Let's debunk the myths about working for charities, says Macmillan recruitment head

Speaking at a Third Sector even on recruitment, Andrew Hyland says many potential recruits see charities as sleepy and unchallenging

Andrew Hyland
Andrew Hyland

The voluntary sector must debunk the myth that charities do not offer opportunities for career progression if it wants to attract staff, the head of recruitment at Macmillan Cancer Support has said.

Speaking this morning at Third Sector’s breakfast briefing event on recruitment and retention in the charity sector, Andrew Hyland told delegates that a number of misconceptions were stopping talented potential employees from applying to charities.

Laura Smith, head of talent at the Brain Tumour Charity, who also spoke at the event, echoed his comments, saying charities needed to stop being modest about what they could offer as employers.

Hyland said: "There are these common myths about charities: that they’re a bit sleepy, that there’s a lack of challenge and opportunity," he said.

"These are all things I’ve heard at events, particularly in universities. It’s astounding the views some people have of what charities are like to work for.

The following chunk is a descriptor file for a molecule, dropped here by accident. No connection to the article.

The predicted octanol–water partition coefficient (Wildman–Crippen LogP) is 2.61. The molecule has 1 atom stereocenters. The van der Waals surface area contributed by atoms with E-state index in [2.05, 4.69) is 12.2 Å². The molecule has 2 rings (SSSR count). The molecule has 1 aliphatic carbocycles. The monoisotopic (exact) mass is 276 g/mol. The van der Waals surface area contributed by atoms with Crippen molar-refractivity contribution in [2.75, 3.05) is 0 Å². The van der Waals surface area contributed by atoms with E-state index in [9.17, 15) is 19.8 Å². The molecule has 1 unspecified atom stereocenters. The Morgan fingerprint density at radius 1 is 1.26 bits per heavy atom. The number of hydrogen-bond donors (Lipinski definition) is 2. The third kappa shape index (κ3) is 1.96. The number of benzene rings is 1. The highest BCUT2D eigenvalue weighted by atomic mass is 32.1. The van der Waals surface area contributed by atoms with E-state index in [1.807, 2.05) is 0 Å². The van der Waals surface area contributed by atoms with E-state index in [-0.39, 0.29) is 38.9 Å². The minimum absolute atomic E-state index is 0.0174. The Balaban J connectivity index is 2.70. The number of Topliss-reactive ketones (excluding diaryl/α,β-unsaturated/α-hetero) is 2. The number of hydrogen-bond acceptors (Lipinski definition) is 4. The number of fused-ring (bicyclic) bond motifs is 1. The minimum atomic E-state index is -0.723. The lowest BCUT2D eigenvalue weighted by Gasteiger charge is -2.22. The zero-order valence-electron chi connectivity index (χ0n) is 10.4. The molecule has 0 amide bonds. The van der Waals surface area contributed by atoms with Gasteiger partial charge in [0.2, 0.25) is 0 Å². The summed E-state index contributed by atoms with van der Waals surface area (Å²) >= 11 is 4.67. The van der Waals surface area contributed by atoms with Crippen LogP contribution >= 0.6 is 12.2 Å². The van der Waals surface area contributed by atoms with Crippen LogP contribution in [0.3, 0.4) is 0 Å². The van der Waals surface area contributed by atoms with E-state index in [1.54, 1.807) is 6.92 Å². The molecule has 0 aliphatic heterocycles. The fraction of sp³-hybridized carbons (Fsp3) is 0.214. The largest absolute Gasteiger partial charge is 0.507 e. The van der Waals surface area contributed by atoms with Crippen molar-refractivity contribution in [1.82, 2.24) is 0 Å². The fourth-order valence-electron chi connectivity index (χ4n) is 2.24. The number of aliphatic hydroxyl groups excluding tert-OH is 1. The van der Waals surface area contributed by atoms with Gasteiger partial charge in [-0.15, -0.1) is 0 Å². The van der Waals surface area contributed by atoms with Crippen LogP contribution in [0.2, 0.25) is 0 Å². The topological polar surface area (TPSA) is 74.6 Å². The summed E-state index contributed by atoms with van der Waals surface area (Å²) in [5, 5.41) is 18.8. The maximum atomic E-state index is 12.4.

"We need to debunk some of these myths."

He said targeting "passive" potential employees who had not specifically sought out voluntary sector organisations as employers and investing in professional and dynamic recruitment would help to do this.

Hyland added that charities needed to focus on the values potential candidates held and help them see how these matched up with those of the organisations.

Smith, who worked in the private sector before joining the Brain Tumour Charity, said she had been surprised to discover what great working environments charities could offer.

"You don’t know how amazing the charity is before you work there," she said. "We have a really talented team, we do amazing work, we’re agile, we’re nimble, we’re innovating. What we need to do is package that and share that with the rest of the talent market.

"I’m not sure we’re really doing that so well."

Smith said charities needed to devote more time to developing a strong employer brand: "We need to stop being so modest. I think you’ve got to cut above the noise, and a strong employer brand allows us to do that."

Arabella Chichester, partner and global head of non-profit practice at the recruitment company Perrett Laver, who also spoke at the event, said the lower salaries offered by the charity sector were not necessarily a deterrent to everyone.

"One of the blockers stopping talent coming into the sector is salary," she said.

"In our experience, people who are really genuinely passionate about moving into the sector don’t get swayed by the lower salary, but it’s factor that means there’s less of a talent pool than we might hope."

Topics:
Management News

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